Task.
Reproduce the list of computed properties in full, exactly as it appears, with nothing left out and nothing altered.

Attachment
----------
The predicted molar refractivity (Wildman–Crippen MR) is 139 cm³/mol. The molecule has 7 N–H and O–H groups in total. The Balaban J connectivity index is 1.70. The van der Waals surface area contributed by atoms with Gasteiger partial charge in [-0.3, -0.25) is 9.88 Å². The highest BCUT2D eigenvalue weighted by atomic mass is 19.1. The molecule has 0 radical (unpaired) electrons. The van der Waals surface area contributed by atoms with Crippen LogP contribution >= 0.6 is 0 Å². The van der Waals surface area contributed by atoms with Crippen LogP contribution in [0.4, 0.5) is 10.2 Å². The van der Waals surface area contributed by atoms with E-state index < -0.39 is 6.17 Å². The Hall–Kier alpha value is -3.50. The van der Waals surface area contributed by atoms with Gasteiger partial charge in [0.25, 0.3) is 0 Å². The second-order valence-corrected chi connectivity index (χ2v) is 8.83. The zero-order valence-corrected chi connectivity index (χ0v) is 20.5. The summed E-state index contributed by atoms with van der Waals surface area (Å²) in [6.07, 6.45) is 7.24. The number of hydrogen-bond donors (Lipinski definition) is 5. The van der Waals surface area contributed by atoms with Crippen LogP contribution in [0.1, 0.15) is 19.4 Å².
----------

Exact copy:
The predicted molar refractivity (Wildman–Crippen MR) is 139 cm³/mol. The molecule has 7 N–H and O–H groups in total. The Balaban J connectivity index is 1.70. The van der Waals surface area contributed by atoms with Gasteiger partial charge in [-0.3, -0.25) is 9.88 Å². The highest BCUT2D eigenvalue weighted by atomic mass is 19.1. The molecule has 0 radical (unpaired) electrons. The van der Waals surface area contributed by atoms with Crippen LogP contribution >= 0.6 is 0 Å². The van der Waals surface area contributed by atoms with Crippen LogP contribution in [0.4, 0.5) is 10.2 Å². The van der Waals surface area contributed by atoms with E-state index < -0.39 is 6.17 Å². The Hall–Kier alpha value is -3.50. The van der Waals surface area contributed by atoms with Gasteiger partial charge in [0.25, 0.3) is 0 Å². The second-order valence-corrected chi connectivity index (χ2v) is 8.83. The zero-order valence-corrected chi connectivity index (χ0v) is 20.5. The summed E-state index contributed by atoms with van der Waals surface area (Å²) in [6.07, 6.45) is 7.24. The number of hydrogen-bond donors (Lipinski definition) is 5. The van der Waals surface area contributed by atoms with Crippen LogP contribution in [0.1, 0.15) is 19.4 Å².